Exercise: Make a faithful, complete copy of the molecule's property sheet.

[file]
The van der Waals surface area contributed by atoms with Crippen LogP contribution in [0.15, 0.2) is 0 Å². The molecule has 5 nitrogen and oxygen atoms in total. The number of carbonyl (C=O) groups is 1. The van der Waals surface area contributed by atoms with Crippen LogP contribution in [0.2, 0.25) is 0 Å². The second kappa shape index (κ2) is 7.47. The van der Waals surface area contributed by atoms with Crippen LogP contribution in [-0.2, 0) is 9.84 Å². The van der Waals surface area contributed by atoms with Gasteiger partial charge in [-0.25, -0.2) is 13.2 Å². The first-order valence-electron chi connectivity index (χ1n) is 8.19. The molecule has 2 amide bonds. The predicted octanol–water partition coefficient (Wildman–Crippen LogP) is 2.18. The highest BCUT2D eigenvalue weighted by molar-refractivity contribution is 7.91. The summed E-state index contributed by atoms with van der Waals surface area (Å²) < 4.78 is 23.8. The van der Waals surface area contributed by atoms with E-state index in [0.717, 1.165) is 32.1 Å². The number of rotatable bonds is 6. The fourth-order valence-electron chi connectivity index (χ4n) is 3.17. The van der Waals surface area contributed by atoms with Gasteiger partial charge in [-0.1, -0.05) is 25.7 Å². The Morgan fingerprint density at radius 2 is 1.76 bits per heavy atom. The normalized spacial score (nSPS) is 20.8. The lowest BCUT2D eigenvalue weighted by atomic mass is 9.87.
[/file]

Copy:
The van der Waals surface area contributed by atoms with Crippen LogP contribution in [0.15, 0.2) is 0 Å². The molecule has 5 nitrogen and oxygen atoms in total. The number of carbonyl (C=O) groups is 1. The van der Waals surface area contributed by atoms with Crippen LogP contribution in [0.2, 0.25) is 0 Å². The second kappa shape index (κ2) is 7.47. The van der Waals surface area contributed by atoms with Crippen LogP contribution in [-0.2, 0) is 9.84 Å². The van der Waals surface area contributed by atoms with Gasteiger partial charge in [-0.25, -0.2) is 13.2 Å². The first-order valence-electron chi connectivity index (χ1n) is 8.19. The molecule has 2 amide bonds. The predicted octanol–water partition coefficient (Wildman–Crippen LogP) is 2.18. The highest BCUT2D eigenvalue weighted by molar-refractivity contribution is 7.91. The summed E-state index contributed by atoms with van der Waals surface area (Å²) < 4.78 is 23.8. The van der Waals surface area contributed by atoms with E-state index in [0.717, 1.165) is 32.1 Å². The number of rotatable bonds is 6. The fourth-order valence-electron chi connectivity index (χ4n) is 3.17. The van der Waals surface area contributed by atoms with Gasteiger partial charge in [-0.1, -0.05) is 25.7 Å². The Morgan fingerprint density at radius 2 is 1.76 bits per heavy atom. The normalized spacial score (nSPS) is 20.8. The lowest BCUT2D eigenvalue weighted by atomic mass is 9.87.